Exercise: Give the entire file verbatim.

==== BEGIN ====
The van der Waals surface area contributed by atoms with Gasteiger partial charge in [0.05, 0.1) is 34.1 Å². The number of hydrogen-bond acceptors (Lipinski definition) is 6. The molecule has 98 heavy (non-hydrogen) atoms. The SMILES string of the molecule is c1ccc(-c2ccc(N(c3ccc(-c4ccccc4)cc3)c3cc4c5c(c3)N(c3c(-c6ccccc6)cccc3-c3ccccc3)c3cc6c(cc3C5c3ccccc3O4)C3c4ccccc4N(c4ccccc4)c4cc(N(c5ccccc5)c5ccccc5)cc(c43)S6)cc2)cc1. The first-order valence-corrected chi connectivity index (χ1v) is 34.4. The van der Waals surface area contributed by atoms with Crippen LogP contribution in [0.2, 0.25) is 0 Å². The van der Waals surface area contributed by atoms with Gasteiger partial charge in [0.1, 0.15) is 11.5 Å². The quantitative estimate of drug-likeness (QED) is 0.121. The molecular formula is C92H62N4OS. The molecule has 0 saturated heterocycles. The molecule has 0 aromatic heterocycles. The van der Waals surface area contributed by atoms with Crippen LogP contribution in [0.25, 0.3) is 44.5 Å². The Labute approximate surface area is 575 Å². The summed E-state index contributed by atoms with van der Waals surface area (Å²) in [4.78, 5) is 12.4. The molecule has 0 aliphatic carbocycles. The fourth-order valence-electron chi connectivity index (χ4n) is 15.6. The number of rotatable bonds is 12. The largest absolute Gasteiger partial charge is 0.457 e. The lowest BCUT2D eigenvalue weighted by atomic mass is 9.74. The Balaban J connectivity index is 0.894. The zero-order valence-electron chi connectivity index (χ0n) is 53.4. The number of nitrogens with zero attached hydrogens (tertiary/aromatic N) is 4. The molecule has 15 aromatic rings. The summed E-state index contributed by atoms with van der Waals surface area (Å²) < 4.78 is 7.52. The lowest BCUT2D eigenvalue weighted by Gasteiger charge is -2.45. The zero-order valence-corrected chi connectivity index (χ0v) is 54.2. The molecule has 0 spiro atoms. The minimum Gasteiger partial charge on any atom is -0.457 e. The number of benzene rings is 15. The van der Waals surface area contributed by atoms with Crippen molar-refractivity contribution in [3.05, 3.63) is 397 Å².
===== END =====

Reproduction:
The van der Waals surface area contributed by atoms with Gasteiger partial charge in [0.05, 0.1) is 34.1 Å². The number of hydrogen-bond acceptors (Lipinski definition) is 6. The molecule has 98 heavy (non-hydrogen) atoms. The SMILES string of the molecule is c1ccc(-c2ccc(N(c3ccc(-c4ccccc4)cc3)c3cc4c5c(c3)N(c3c(-c6ccccc6)cccc3-c3ccccc3)c3cc6c(cc3C5c3ccccc3O4)C3c4ccccc4N(c4ccccc4)c4cc(N(c5ccccc5)c5ccccc5)cc(c43)S6)cc2)cc1. The first-order valence-corrected chi connectivity index (χ1v) is 34.4. The van der Waals surface area contributed by atoms with Crippen LogP contribution in [0.2, 0.25) is 0 Å². The van der Waals surface area contributed by atoms with Gasteiger partial charge in [0.1, 0.15) is 11.5 Å². The quantitative estimate of drug-likeness (QED) is 0.121. The molecular formula is C92H62N4OS. The molecule has 0 saturated heterocycles. The molecule has 0 aromatic heterocycles. The van der Waals surface area contributed by atoms with Crippen LogP contribution in [0.25, 0.3) is 44.5 Å². The Labute approximate surface area is 575 Å². The summed E-state index contributed by atoms with van der Waals surface area (Å²) in [4.78, 5) is 12.4. The molecule has 0 aliphatic carbocycles. The fourth-order valence-electron chi connectivity index (χ4n) is 15.6. The number of rotatable bonds is 12. The largest absolute Gasteiger partial charge is 0.457 e. The lowest BCUT2D eigenvalue weighted by atomic mass is 9.74. The Balaban J connectivity index is 0.894. The zero-order valence-electron chi connectivity index (χ0n) is 53.4. The number of nitrogens with zero attached hydrogens (tertiary/aromatic N) is 4. The molecule has 15 aromatic rings. The summed E-state index contributed by atoms with van der Waals surface area (Å²) < 4.78 is 7.52. The lowest BCUT2D eigenvalue weighted by Gasteiger charge is -2.45. The zero-order valence-corrected chi connectivity index (χ0v) is 54.2. The molecule has 0 spiro atoms. The minimum Gasteiger partial charge on any atom is -0.457 e. The number of benzene rings is 15. The van der Waals surface area contributed by atoms with Crippen molar-refractivity contribution in [3.05, 3.63) is 397 Å².